If you decide not to enroll in Perpetual Education, there are a number of alternative bootcamps and courses that can help aspiring web developers, UX/UI designers, and product managers.
- One of the more popular bootcamps, General Assembly offers full-time, part-time, and 1-day courses on a variety of topics like software engineering, data science, UX design, digital marketing, product management, and more. Their program features mentoring, 19,000+ hiring partners, and a 91.4% job placement rate. Read more about General Assembly in our review.
- The well-known bootcamp BrainStation teaches programs in web development, UX/UI design, product management, and more. Like Perpetual Education, BrainStation emphasizes collaboration, with immediate feedback for students.
- Aspiring designers and web developers can consider Bloc. Many of their web design and web development programs feature 1-on-1 mentoring with lots of hands-on projects.
- The full-time bootcamp Kenzie Academy offers in-person and online courses in 2 tracks: software engineering & UX design and front-end engineering. Like Perpetual Education, their program lasts 6-months and includes a project-based curriculum. Learn more about Kenzie Academy in our review.
- Aspiring software engineers and web developers can also consider CodeX Academy, a self-paced coding bootcamp with mentorship opportunities. Learn more about CodeX Academy in our review.
- The well-known tech bootcamp Thinkful has tracks in web development, UX/UI design, and product management. Like Perpetual Education, students can build portfolio projects, work 1-on-1 with mentors, and get access to an income share agreement (ISA).
- Aspiring designers can also check out Designlab, an online bootcamp that teaches the necessary skills to land a job as a UX designer. Their program features a hands-on curriculum, group sessions, mentoring, and a job guarantee. Read more about Designlab in our review.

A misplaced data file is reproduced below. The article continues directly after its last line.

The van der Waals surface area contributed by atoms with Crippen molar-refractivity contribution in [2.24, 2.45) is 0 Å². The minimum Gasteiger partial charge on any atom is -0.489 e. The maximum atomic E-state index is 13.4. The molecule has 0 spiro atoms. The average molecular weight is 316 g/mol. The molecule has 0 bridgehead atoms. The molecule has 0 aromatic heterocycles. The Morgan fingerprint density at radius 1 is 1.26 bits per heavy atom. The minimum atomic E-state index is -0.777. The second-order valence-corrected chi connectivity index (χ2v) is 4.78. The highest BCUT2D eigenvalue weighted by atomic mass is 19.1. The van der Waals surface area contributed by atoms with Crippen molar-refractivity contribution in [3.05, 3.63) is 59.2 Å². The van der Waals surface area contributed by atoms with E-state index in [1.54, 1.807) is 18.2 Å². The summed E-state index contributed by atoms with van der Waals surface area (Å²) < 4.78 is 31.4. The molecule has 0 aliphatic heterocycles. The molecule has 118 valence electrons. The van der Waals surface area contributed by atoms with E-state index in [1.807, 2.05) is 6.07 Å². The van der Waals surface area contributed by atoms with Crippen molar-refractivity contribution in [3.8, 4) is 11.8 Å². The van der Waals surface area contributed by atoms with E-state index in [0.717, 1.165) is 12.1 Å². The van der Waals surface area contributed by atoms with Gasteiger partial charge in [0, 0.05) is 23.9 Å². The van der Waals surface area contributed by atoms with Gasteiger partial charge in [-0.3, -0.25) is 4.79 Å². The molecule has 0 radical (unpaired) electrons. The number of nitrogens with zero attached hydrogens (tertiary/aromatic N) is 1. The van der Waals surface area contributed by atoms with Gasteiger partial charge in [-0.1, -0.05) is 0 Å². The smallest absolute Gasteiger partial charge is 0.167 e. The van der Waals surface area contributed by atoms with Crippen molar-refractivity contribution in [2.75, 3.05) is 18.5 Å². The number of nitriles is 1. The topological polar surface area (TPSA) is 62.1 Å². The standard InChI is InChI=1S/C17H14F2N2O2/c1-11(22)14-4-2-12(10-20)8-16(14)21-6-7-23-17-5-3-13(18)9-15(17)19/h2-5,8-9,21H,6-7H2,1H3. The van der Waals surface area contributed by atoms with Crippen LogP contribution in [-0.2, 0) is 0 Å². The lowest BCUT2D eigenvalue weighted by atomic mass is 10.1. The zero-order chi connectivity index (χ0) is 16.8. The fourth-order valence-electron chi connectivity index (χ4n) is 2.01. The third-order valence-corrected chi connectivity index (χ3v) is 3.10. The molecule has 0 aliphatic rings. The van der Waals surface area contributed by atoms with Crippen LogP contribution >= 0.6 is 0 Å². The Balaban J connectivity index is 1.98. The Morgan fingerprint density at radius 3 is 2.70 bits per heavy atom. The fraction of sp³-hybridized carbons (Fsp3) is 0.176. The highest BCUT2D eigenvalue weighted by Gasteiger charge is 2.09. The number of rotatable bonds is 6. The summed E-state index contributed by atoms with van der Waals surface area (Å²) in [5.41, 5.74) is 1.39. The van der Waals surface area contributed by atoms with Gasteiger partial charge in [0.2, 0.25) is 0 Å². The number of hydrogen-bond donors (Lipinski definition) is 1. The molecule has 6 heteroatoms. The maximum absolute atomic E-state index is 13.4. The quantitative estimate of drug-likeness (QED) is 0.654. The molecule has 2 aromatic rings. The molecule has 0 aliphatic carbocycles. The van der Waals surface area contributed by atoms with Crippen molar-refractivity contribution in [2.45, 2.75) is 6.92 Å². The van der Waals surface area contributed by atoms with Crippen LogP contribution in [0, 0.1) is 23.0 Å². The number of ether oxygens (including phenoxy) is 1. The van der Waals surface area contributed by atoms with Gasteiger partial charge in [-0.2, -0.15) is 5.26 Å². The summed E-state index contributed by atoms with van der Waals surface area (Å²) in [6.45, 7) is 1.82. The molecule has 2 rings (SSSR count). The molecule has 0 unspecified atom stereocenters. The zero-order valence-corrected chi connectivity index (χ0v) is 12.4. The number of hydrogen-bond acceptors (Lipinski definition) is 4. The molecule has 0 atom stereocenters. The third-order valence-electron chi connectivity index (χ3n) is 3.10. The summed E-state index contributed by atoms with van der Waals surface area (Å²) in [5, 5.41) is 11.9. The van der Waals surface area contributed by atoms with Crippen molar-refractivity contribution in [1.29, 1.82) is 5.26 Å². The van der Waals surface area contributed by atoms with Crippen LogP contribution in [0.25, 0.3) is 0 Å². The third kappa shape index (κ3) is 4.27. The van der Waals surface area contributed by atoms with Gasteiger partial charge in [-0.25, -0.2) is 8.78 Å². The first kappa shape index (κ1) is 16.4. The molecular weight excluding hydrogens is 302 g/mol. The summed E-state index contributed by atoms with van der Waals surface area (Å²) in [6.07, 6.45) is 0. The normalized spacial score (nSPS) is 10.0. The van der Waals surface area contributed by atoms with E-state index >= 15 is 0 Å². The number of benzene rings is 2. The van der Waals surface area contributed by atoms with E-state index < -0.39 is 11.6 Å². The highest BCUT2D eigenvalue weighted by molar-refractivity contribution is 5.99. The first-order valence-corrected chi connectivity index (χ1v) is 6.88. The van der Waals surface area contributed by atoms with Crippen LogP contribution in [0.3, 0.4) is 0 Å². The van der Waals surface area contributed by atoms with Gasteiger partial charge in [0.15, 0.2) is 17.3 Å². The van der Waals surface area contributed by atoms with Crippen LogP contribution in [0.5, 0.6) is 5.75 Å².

- Students interested in online self-guided or instructor-led product design courses can look into DesignerUp. Learn more about DesignerUp in our review.
- For students seeking lower-cost web development and UX/UI design courses, Simplilearn, Learn UX, Treehouse, and Pluralsight could be worth pursuing. While they may not have the same level of support as Perpetual Education’s small 16-student cohorts, these programs offer a wide range of online courses to help people learn essential design skills.
- The online bootcamp GrowthX Academy has courses for people looking to launch a new career in product management, UX design, growth marketing, sales, and business development. Their program is self-paced with 1-on-1 mentoring opportunities.
- Aspiring product managers can check out Product Academia. They offer full-time and part-time PM courses with formal certificates for grads. Their focus is helping women launch careers as product managers.
- The online product management community, Mind the Product has over 150,000 active members. They provide workshops, memberships, and networking events for aspiring product managers.
- Another product management association, Product Gym offers training, job support, and networking opportunities to aspiring product managers. Classes are flexible and remote options are available.